In our new anthology, Black Panther: Tales of Wakanda, an all-star cast of authors from across the African Diaspora celebrate the beloved Marvel character, his supporting cast, and of course, his home of Wakanda. To mark publication, we asked the book’s editor, Jesse J. Holland, just what the character of Black Panther means to him. Read on for his personal take on this ground-breaking hero…
To many people, the Black Panther is simply a movie character or a comic book character in the pantheon of Marvel Super Heroes.
But to many of us, T’Challa and the men and women who make the worlds of Wakanda are more than just modern mythology or tales to be told just for entertainment. They are symbols of a world we would like to see: where all people are valued, where men and women can both be royalty and fierce defenders of what’s right, where science, religion and technology are equally valued, where the evils of the colonial imperialist past no longer have sway over how we live our lives today.
Maybe this is why we continue to revere stories about the Black Panther and Wakanda: it shows us who we can be if we would only try to see who we are on the inside rather than be judged by what’s on the outside.
It’s taken a while for us to get here, where the stories of a mythical, technological African paradise are some of the most popular and the most sought after in the world. But Tales of Wakanda are what we want, a roadmap to a future where we can be our own heroes, no matter our race or gender.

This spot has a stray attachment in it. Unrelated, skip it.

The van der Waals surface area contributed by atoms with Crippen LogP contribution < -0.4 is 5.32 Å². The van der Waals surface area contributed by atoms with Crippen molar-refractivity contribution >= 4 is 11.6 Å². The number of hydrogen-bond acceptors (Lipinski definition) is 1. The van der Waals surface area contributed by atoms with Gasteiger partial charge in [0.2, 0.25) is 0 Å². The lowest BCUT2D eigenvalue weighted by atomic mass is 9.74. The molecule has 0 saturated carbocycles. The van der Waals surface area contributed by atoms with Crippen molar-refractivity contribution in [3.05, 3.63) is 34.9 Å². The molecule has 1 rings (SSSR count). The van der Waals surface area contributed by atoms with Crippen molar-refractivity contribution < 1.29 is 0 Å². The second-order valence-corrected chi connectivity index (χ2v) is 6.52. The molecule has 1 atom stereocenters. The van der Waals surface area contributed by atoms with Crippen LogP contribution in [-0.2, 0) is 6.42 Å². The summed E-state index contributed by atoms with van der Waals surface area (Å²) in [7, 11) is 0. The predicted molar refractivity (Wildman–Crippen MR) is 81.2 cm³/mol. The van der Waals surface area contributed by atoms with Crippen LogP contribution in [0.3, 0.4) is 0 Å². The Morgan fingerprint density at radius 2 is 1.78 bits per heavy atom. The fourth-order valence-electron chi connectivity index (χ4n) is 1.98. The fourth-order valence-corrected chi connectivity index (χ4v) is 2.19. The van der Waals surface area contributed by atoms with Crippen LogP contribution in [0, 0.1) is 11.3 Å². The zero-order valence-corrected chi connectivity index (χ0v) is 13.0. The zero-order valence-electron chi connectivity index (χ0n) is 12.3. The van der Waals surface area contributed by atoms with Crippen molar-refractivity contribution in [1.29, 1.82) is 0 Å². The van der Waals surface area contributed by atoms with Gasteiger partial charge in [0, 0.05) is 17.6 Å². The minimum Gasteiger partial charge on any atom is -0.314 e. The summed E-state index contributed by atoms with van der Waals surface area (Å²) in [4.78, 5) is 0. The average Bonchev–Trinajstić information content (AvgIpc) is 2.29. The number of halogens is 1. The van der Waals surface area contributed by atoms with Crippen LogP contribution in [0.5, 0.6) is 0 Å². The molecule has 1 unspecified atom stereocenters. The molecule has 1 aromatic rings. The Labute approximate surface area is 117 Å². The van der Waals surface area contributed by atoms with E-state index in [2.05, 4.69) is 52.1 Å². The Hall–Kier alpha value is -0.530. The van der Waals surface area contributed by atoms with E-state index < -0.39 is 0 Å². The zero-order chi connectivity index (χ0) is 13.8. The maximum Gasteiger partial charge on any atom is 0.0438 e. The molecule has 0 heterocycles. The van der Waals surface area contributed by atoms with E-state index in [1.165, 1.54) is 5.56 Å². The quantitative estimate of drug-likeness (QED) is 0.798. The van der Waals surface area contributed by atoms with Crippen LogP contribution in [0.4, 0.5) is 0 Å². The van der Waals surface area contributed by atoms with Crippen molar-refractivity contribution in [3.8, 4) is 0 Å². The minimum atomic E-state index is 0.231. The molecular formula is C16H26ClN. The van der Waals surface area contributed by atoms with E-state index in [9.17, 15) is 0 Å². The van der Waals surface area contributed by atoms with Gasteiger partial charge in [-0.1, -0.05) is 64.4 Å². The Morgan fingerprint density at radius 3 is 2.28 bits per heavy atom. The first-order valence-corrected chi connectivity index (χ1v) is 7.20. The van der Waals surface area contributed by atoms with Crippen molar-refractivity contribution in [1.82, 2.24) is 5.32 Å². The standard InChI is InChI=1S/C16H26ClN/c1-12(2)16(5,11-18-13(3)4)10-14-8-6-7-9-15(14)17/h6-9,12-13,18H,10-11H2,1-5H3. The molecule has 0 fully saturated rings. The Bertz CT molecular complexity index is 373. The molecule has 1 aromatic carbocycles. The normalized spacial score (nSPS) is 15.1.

Whether on television, on cable, on the silver screen or on streaming services, the tales of Wakanda don’t seem to be fading anytime soon. That’s because for many of us, Wakanda and the Black Panther is not an idea, it’s an ideal, and one that I’m proud to have a hand in shaping for the next fan in the future.
T’Challa faces the gods of his parents. Vampires stalk Shuri and a Dora Milaje in voodoo-laced New Orleans. Erik Killmonger grapples with racism, Russian spies, and his own origins. Eighteen brand-new tales of Wakanda, its people, and its legacy.
The first mainstream Super Hero of African descent, the Black Panther has attracted readers of all races and colors who see in the King of Wakanda reflections of themselves. Storytellers from across the African Diaspora—some already literary legends, others who are rising stars—have created for this collection original works inspired by the world of the Panther and its inhabitants. With guest stars including Storm, Monica Rambeau, Namor, and Jericho Drumm, these are stories of yesterday and today, of science and magic, of faith and love.
These are the tales of a king and his country. These are the legends whispered in the jungle, myths of the unconquered men and women and the land they love.
These are the Tales of Wakanda.
Featuring stories by Linda D. Addison, Maurice Broaddus, Christopher Chambers, Milton J. Davis, Tananarive Due, Nikki Giovanni, Harlan James, Danian Jerry, Kyoko M., L.L. McKinney, Temi Oh, Suyi Davies Okungbowa, Glenn Parris, Alex Simmons, Sheree Renée Thomas, Cadwell Turnbull and Troy L. Wiggins.
Preorder your copy here.